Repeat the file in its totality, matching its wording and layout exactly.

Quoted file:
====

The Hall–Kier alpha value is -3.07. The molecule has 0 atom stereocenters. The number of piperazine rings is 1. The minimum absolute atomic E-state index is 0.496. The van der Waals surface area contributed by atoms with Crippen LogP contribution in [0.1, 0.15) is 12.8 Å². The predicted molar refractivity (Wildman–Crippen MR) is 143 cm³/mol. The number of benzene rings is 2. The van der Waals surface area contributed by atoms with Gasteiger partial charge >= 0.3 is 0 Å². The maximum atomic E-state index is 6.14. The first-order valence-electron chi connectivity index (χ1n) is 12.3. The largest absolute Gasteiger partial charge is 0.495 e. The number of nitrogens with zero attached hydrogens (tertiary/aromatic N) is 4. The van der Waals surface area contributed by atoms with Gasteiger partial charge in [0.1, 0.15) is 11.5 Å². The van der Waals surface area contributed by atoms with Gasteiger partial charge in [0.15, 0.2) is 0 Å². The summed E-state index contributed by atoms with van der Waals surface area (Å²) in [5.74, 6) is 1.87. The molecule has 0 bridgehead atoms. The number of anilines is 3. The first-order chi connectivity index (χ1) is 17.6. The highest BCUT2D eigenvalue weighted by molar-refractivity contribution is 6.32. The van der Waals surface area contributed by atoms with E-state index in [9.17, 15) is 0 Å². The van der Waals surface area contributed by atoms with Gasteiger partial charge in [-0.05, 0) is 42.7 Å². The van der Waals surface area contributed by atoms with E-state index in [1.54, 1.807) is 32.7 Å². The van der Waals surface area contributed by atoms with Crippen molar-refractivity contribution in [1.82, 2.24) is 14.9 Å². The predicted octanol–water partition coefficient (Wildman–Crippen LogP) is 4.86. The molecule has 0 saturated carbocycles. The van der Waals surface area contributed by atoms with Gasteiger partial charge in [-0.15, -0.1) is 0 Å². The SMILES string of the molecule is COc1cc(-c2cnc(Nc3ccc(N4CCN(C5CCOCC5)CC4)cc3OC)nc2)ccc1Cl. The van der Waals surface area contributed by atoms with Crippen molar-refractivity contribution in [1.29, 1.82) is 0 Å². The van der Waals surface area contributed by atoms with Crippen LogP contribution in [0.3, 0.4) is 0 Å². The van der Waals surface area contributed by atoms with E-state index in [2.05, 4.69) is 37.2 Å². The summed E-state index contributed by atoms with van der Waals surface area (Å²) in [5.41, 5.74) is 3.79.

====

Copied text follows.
The Hall–Kier alpha value is -3.07. The molecule has 0 atom stereocenters. The number of piperazine rings is 1. The minimum absolute atomic E-state index is 0.496. The van der Waals surface area contributed by atoms with Crippen LogP contribution in [0.1, 0.15) is 12.8 Å². The predicted molar refractivity (Wildman–Crippen MR) is 143 cm³/mol. The number of benzene rings is 2. The van der Waals surface area contributed by atoms with Gasteiger partial charge >= 0.3 is 0 Å². The maximum atomic E-state index is 6.14. The first-order valence-electron chi connectivity index (χ1n) is 12.3. The largest absolute Gasteiger partial charge is 0.495 e. The number of nitrogens with zero attached hydrogens (tertiary/aromatic N) is 4. The van der Waals surface area contributed by atoms with Gasteiger partial charge in [0.1, 0.15) is 11.5 Å². The van der Waals surface area contributed by atoms with Gasteiger partial charge in [0.15, 0.2) is 0 Å². The summed E-state index contributed by atoms with van der Waals surface area (Å²) in [5.74, 6) is 1.87. The molecule has 0 bridgehead atoms. The number of anilines is 3. The first-order chi connectivity index (χ1) is 17.6. The highest BCUT2D eigenvalue weighted by molar-refractivity contribution is 6.32. The van der Waals surface area contributed by atoms with E-state index in [9.17, 15) is 0 Å². The van der Waals surface area contributed by atoms with Gasteiger partial charge in [-0.05, 0) is 42.7 Å². The van der Waals surface area contributed by atoms with E-state index in [1.54, 1.807) is 32.7 Å². The van der Waals surface area contributed by atoms with Crippen molar-refractivity contribution in [1.82, 2.24) is 14.9 Å². The predicted octanol–water partition coefficient (Wildman–Crippen LogP) is 4.86. The molecule has 0 saturated carbocycles. The van der Waals surface area contributed by atoms with Gasteiger partial charge in [-0.15, -0.1) is 0 Å². The SMILES string of the molecule is COc1cc(-c2cnc(Nc3ccc(N4CCN(C5CCOCC5)CC4)cc3OC)nc2)ccc1Cl. The van der Waals surface area contributed by atoms with Crippen molar-refractivity contribution in [1.29, 1.82) is 0 Å². The van der Waals surface area contributed by atoms with Crippen LogP contribution in [0.3, 0.4) is 0 Å². The van der Waals surface area contributed by atoms with E-state index in [2.05, 4.69) is 37.2 Å². The summed E-state index contributed by atoms with van der Waals surface area (Å²) in [5.41, 5.74) is 3.79.